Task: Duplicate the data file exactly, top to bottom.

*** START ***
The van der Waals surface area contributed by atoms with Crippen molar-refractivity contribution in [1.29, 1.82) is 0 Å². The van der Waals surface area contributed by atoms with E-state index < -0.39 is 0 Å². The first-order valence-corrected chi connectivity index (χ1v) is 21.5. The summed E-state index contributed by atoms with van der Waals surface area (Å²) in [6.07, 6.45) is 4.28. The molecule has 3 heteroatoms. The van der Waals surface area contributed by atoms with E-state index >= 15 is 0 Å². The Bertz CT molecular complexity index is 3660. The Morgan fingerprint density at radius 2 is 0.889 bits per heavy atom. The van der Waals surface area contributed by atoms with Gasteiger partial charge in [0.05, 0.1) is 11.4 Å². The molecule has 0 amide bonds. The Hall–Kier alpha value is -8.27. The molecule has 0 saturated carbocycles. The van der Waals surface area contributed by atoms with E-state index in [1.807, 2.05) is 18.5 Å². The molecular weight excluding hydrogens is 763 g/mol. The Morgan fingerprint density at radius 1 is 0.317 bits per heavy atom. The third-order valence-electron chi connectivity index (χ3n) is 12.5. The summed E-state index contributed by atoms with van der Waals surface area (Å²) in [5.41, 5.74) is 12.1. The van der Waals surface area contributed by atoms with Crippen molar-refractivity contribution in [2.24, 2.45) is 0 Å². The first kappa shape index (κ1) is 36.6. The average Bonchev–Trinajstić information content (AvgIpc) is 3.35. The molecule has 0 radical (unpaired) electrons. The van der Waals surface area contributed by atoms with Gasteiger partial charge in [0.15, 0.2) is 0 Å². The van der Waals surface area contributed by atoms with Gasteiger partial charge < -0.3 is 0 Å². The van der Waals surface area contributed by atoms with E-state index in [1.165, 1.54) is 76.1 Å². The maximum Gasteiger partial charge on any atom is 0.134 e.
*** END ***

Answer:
The van der Waals surface area contributed by atoms with Crippen molar-refractivity contribution in [1.29, 1.82) is 0 Å². The van der Waals surface area contributed by atoms with E-state index < -0.39 is 0 Å². The first-order valence-corrected chi connectivity index (χ1v) is 21.5. The summed E-state index contributed by atoms with van der Waals surface area (Å²) in [6.07, 6.45) is 4.28. The molecule has 3 heteroatoms. The van der Waals surface area contributed by atoms with E-state index >= 15 is 0 Å². The Bertz CT molecular complexity index is 3660. The Morgan fingerprint density at radius 2 is 0.889 bits per heavy atom. The van der Waals surface area contributed by atoms with Gasteiger partial charge in [0.05, 0.1) is 11.4 Å². The molecule has 0 amide bonds. The Hall–Kier alpha value is -8.27. The molecule has 0 saturated carbocycles. The van der Waals surface area contributed by atoms with E-state index in [1.807, 2.05) is 18.5 Å². The molecular weight excluding hydrogens is 763 g/mol. The Morgan fingerprint density at radius 1 is 0.317 bits per heavy atom. The third-order valence-electron chi connectivity index (χ3n) is 12.5. The summed E-state index contributed by atoms with van der Waals surface area (Å²) in [5.41, 5.74) is 12.1. The van der Waals surface area contributed by atoms with Crippen molar-refractivity contribution in [2.24, 2.45) is 0 Å². The first kappa shape index (κ1) is 36.6. The average Bonchev–Trinajstić information content (AvgIpc) is 3.35. The molecule has 0 radical (unpaired) electrons. The van der Waals surface area contributed by atoms with Gasteiger partial charge in [0.15, 0.2) is 0 Å². The van der Waals surface area contributed by atoms with Gasteiger partial charge < -0.3 is 0 Å². The van der Waals surface area contributed by atoms with E-state index in [1.165, 1.54) is 76.1 Å². The maximum Gasteiger partial charge on any atom is 0.134 e.